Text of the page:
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Account Based Selling Teams Should Never Pitch

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account based selling“A man leaves home and turns left three times, only to return home facing two men wearing masks. Who are those two men?”

If you’re familiar with American baseball—and any good at riddles—you’ll know the answer. For everyone else, the answer is a catcher and an umpire.

I’m a big baseball fan, and I’ve often pondered how much account based sales reps could learn from the game. After all, baseball and sales have a lot in common. Baseball players are responsible for advancing their way to home, scoring points, and winning games. Account based selling reps are responsible for scoring meetings, advancing the sales process, and winning deals.

So, what can sales leaders learn from America’s favorite pastime?

Account Based Selling Requires a Team Approach

Baseball is strategic. It demands both technical prowess and a team culture. A pitcher throws to a batter with the objective of striking him out. Behind the batter is a catcher. He and the pitcher are in sync on every pitch. The pitcher’s job is to prevent the other team from scoring. Sometimes he does that by striking the batter out, but he must often rely on his team to catch fly balls or to prevent runners from advancing bases.

Once in a while, a batter gets hit by a hardball moving 90 miles an hour. Sometimes it’s intentional. When that happens, the teams come running out of their dugouts and start fighting. (Boys, you really need to grow up.)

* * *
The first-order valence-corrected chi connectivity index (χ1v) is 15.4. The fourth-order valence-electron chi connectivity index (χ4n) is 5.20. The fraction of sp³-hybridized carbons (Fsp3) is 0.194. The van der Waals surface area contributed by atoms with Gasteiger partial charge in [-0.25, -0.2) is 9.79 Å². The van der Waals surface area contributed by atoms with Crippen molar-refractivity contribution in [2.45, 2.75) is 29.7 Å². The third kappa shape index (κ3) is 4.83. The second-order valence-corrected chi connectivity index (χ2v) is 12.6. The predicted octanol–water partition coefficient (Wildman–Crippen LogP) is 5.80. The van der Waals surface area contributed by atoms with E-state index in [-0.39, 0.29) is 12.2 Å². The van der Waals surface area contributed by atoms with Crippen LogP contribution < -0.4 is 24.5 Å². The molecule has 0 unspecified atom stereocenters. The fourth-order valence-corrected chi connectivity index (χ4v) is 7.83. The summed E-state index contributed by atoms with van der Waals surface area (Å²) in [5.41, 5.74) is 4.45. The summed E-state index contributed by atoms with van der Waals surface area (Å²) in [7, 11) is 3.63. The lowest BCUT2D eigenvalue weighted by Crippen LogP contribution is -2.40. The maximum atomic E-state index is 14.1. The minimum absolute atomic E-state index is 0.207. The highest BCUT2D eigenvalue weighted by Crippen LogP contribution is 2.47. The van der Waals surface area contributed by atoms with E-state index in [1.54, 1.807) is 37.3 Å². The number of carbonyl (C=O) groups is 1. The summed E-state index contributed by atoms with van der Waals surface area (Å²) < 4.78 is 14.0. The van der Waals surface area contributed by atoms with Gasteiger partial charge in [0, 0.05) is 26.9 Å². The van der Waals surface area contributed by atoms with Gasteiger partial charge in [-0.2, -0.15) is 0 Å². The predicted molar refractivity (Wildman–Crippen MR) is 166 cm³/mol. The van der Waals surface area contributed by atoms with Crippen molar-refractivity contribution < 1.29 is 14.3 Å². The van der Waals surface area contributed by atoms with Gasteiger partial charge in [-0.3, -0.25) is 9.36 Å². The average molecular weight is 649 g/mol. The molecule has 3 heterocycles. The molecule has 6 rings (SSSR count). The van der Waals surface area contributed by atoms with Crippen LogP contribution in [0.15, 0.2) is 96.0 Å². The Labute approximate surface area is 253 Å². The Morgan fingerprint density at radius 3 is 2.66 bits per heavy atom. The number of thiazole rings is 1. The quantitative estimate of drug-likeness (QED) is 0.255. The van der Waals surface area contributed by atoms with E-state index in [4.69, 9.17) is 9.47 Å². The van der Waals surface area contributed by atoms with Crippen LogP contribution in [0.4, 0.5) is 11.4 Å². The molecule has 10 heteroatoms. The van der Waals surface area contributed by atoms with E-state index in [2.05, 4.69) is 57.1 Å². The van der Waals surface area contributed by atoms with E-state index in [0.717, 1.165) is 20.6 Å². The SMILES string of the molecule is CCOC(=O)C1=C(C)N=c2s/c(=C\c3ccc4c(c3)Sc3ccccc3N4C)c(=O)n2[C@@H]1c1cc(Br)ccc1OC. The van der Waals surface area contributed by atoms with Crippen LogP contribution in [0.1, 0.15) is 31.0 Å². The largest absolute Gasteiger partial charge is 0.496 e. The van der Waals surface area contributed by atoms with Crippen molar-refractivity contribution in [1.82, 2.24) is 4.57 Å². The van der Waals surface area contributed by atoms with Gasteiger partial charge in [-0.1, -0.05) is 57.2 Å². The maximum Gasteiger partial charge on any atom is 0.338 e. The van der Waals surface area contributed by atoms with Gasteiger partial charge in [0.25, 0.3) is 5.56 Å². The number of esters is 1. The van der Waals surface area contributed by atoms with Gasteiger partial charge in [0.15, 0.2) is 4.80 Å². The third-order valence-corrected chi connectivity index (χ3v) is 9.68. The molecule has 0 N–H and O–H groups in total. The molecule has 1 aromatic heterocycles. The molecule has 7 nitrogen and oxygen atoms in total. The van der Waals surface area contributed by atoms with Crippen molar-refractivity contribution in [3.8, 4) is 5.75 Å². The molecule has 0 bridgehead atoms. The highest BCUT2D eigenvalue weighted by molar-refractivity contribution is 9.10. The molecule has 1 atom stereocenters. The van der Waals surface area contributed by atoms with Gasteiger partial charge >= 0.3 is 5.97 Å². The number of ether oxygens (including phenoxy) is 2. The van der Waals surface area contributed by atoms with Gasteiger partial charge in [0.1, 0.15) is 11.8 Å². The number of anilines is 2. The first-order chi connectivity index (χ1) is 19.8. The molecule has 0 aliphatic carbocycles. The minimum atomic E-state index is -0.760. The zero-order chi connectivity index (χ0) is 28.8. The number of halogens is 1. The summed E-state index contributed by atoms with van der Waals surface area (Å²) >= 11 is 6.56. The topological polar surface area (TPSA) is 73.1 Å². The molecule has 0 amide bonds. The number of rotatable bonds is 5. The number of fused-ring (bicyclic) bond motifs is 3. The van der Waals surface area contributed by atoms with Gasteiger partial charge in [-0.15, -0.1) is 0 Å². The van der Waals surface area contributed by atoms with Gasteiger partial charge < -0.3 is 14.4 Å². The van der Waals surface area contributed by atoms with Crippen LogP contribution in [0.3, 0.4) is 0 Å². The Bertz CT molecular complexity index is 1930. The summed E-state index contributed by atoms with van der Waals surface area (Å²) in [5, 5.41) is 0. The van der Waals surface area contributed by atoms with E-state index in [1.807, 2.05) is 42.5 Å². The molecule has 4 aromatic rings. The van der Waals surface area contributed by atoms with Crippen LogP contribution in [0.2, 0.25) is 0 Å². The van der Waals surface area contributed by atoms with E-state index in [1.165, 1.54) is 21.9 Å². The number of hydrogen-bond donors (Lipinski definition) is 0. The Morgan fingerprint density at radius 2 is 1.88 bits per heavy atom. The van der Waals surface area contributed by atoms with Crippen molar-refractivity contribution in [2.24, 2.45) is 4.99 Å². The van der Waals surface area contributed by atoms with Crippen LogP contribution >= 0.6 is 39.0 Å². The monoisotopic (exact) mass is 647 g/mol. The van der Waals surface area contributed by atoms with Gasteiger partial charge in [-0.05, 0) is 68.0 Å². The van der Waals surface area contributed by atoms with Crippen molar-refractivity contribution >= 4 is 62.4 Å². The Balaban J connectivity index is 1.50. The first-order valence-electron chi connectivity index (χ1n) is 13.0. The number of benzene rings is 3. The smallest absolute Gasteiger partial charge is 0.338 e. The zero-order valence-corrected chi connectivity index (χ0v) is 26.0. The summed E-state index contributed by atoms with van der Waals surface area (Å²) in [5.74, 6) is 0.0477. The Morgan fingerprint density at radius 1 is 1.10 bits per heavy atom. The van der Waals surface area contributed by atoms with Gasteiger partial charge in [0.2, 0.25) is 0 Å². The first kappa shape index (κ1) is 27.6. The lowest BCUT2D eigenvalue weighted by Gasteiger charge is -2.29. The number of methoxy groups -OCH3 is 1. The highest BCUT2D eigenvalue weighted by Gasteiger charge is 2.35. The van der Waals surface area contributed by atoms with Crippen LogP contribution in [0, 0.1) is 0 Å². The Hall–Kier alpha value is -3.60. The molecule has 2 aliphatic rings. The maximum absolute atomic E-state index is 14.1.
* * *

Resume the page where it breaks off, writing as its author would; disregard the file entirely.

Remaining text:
I’m certainly not suggesting account based selling teams should get into brawls with their competitors. My point is simply this: Baseball is a team sport, and great account based sales reps understand that sales is, as well. The more we know and trust our teammates, the better likelihood we have of winning big deals … together.

Don’t Strike Out with a Fast Sales Pitch

Pitching belongs in baseball, but somehow we’ve gotten the terminology mixed into our sales lexicon. I’ve always baffled when salespeople talk about developing a pitch, because it’s basically about them.

For the prospect, it’s like getting hit with a hardball. I’m sure you’re been a recipient of a pitch. The team opened with information about their company and why you should choose them. Mostly it was because they’d been in business for many years, had important logos, and were professional. They showed you a picture of the company headquarters and told you about all the bells and whistles of their “stellar” solution. (Boring!)

The job of account based sales reps is to begin dialogues with buyers and to build relationships. Qualified lead generation doesn’t happen when you pitch.

Leave Your Competition in the Dust

There’s a saying in baseball that you’ll never get to second unless you take your foot off first.

That’s a mantra every account based selling team should adopt. Top salespeople keep moving the sales process along. No stopping. They’re always one step ahead of the competition because they ask good questions, listen to the answers, ask more questions, and extract information and perspectives from the client where less-experienced salespeople are clueless. They are confident in their solutions and in their companies’ ability to deliver. They’re willing to walk away if it’s not a fit. Actually, they don’t just walk away. First, they tap into their referral networks and introduce a trusted resource that can help the client. Then they move on to more qualified leads. Either way, they win the game.

Less experienced sales reps ask one or two questions and then assume they have zeroed in on clients’ needs and appropriate solution. This is rarely the case. They don’t take the time to really evaluate the client situation and understand and define the significant problem or need. This sales strategy is doomed to fail.